Kathleen Hull’s Pestilence and Persistence: Yosemite Indian Demography and Culture in Colonial California, is, above all, a timely book, if not a necessary book. Timely in the sense that current relations between Yosemite Indians and park administrators are finally showing signs of mutual accommodate after decades of mistrust.
NPT Reviews of Books and other Material
A collection of book reviews to help you pick the perfect read for your national park escape
Natural beauty in the National Park System is not harbored solely in the Rocky Mountains, the High Sierra, or the Cascades. Drift through the pages of a new book that revolves around the nation's capital and you'll be treated to snow drifts and Swallowtail butterflies in perhaps the most unexpected places.
Just hours from their car, promise of a hot shower, cold beers, and soft beds, Jim Davidson and Mike Price literally plunged into a nightmare that left one of them dead and the other struggling to understand why his friend died and figure out how he would save himself.
There are some obvious photo opportunities in Death Valley National Park. Everyone wants a shot from Badwater, the lowest point in the Northern Hemisphere. And Artist's Palette is a given. But then what? Well, Dan Suzio has some suggestions for you.
For years I've been searching for railroad memorabilia tied to the national parks: Posters, luggage stickers, calendars, even timetables from the Northern Pacific, Great Northern Railway, Southern Pacific, Union Pacific.
Christopher Cokinos, an award-winning writer, poet, and English professor at Utah State University, has gathered up six long-lost bird species and taken a longing look at them from the perspective of personal loss for their absence in the skies above our heads.
This is a book I wish I had read many years ago. Told by Horace M. Albright not long before his death, it’s a recounting of the establishment years of the National Park Service told by one of the two men who literally created it and rightfully became legends in its history.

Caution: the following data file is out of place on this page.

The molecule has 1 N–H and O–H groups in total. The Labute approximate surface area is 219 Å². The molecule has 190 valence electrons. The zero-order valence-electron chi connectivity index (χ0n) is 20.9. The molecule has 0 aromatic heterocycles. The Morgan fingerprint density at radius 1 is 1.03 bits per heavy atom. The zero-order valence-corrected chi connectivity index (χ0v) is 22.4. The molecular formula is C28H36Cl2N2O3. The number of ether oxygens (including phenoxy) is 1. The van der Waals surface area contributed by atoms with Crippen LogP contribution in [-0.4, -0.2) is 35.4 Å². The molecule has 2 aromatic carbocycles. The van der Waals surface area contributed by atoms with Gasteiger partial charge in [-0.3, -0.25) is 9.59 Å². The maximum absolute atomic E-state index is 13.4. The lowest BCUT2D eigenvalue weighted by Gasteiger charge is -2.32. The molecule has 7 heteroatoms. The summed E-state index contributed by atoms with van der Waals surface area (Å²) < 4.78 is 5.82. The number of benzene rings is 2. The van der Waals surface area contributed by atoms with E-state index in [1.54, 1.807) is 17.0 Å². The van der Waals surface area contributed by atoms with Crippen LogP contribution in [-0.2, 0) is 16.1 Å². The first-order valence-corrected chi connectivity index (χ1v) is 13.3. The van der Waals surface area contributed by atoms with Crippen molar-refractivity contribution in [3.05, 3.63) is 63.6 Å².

There are times when one national park jaunt could entail several national parks, and so you think you'll need several guidebooks to the parks on your itinerary. Well, if you're heading to the High Sierra parks of Yosemite, Sequoia, and Kings Canyon, there's just one book you really need.
This is a very difficult book for me to review for a couple reasons. The first is the case itself. It involves Billy Malone, the last real Indian Trader employed at Hubbell Trading Post for 24 years.
Not a backcountry trail warrior? Don't have more than a morning or afternoon to take a hike? Then Best Easy Day Hikes, Great Smoky Mountains National Park is for you.
As big and expansive as Yosemite National Park is, there should be a rule somewhere stating that any book that captures its wonders in photographs must be large enough to take up most of your coffee table.
Though written more than two decades ago, this simply yet descriptively named book by Anthony Bailey could just as easily have been written last year, for many of the issues he broaches -- storms, fishing, and off-road vehicles -- remain today.
Author Phillip Conners left a job with the Wall Street Journal to take up summer residence in a fire tower perched atop Apache Peak in the Gila National Forest’s Aldo Leopold Wilderness Area.
For anyone who has spent just a few days in Yosemite National Park, know that rock climbing and rock climbers are an important part of the history of this legendary park. It literally goes back to the Second Great Age of Discovery (if not further) when geologists Clarence King and Josiah Whitney scrambled from one Sierra peak to the next in search of a knowable “earth age.”